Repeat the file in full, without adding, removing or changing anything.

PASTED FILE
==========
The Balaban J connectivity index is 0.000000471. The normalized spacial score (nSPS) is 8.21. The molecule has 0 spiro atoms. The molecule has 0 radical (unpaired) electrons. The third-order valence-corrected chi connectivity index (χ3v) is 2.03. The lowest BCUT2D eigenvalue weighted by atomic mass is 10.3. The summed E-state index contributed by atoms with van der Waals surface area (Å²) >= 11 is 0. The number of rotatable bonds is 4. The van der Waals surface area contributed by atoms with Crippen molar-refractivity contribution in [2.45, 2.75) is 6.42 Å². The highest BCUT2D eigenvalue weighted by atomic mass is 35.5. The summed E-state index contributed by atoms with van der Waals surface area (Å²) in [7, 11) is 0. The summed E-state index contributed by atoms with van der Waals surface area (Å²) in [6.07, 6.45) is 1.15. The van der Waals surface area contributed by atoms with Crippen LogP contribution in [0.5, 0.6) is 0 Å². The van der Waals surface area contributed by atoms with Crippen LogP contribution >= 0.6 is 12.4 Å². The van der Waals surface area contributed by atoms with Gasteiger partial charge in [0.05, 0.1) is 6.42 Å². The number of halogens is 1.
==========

The Balaban J connectivity index is 0.000000471. The normalized spacial score (nSPS) is 8.21. The molecule has 0 spiro atoms. The molecule has 0 radical (unpaired) electrons. The third-order valence-corrected chi connectivity index (χ3v) is 2.03. The lowest BCUT2D eigenvalue weighted by atomic mass is 10.3. The summed E-state index contributed by atoms with van der Waals surface area (Å²) >= 11 is 0. The number of rotatable bonds is 4. The van der Waals surface area contributed by atoms with Crippen molar-refractivity contribution in [2.45, 2.75) is 6.42 Å². The highest BCUT2D eigenvalue weighted by atomic mass is 35.5. The summed E-state index contributed by atoms with van der Waals surface area (Å²) in [7, 11) is 0. The summed E-state index contributed by atoms with van der Waals surface area (Å²) in [6.07, 6.45) is 1.15. The van der Waals surface area contributed by atoms with Crippen LogP contribution in [0.5, 0.6) is 0 Å². The van der Waals surface area contributed by atoms with Crippen LogP contribution >= 0.6 is 12.4 Å². The van der Waals surface area contributed by atoms with Gasteiger partial charge in [0.05, 0.1) is 6.42 Å². The number of halogens is 1.